42 It is impossible to ascertain decisively, but it seems very doubtful whether, immediately after the fall of Alamūt, the Imams lived in Kahak, a village North of Isfahan, on the road to Hamadān, not far from the modem Mahallat: (cf. my paper, "The Tombs of some Persian Ismaili Imams", JBBRAS, 1938 pp 49-62) Apparently only in the XI/XVIII c. they settled there. It is easy to feel grave doubts as to the genuineness of such references, and suspect that the person who translated the g'nan into Gujrati simply "corrected" the original, thus bringing it "up-to-date". Cf. also footnote on p. 59.

Garbi 19

43 - Such association of the Prophet and 'Ali with celestial bodies is an interesting parallel to similar Nusayri beliefs.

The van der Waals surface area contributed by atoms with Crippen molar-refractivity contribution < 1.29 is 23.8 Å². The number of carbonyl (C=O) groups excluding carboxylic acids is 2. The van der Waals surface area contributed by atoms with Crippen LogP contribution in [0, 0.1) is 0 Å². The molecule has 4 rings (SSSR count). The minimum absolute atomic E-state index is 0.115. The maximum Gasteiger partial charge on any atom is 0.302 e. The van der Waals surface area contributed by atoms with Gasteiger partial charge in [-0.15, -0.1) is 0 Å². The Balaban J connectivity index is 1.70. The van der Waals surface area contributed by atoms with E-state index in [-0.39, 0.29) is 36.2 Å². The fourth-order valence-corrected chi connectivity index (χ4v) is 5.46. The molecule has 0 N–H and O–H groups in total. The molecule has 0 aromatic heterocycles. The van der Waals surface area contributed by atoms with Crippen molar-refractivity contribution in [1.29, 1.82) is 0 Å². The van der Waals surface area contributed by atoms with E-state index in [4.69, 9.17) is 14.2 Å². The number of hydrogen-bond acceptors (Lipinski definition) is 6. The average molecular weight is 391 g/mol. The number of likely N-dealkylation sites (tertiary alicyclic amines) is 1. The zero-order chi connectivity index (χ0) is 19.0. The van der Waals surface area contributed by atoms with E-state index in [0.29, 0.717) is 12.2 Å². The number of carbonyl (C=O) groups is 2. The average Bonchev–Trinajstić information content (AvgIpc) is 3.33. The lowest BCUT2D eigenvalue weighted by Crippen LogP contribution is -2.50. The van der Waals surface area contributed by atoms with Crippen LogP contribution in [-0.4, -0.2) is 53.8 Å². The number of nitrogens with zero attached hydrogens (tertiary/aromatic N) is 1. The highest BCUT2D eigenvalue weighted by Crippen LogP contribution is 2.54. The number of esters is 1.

44 - The description of this symbolical figure brings to mind a similar passage in the Ummu'l-kitab (ed. by W. Ivanow, "Der Islam", 1936, pp. 1-132), pp. 211-212 of the original copy. It is the figure of Fatima in Paradise, and Hasan and Husayn are similarly called her earrings. In India men also wear earrings.

45 - It is noteworthy that a similar idea that tithes should be paid on earnings by manual labour is quite systematically expressed in the gnans . Does this mean that income from trade or other forms of occupation are tax-free?

Garbi 21.

46 - Pelaj is Prahalad, cf. note on p. 48.

Garbi 25

47 - "Falsehood" here obviously means idol-worship.

48 - It is strange that here the first three Veds are opposed. In many gnans their recognition is regarded as an act giving salvation. The fourth Ved, in the Satpanth doctrine, is the Coran.

Garbi 26

49 - Here apparently the converts are mentioned in the order of their social standing and importance.

Garbi 28

50 - Thawar is apparently an old Sindi name for Friday.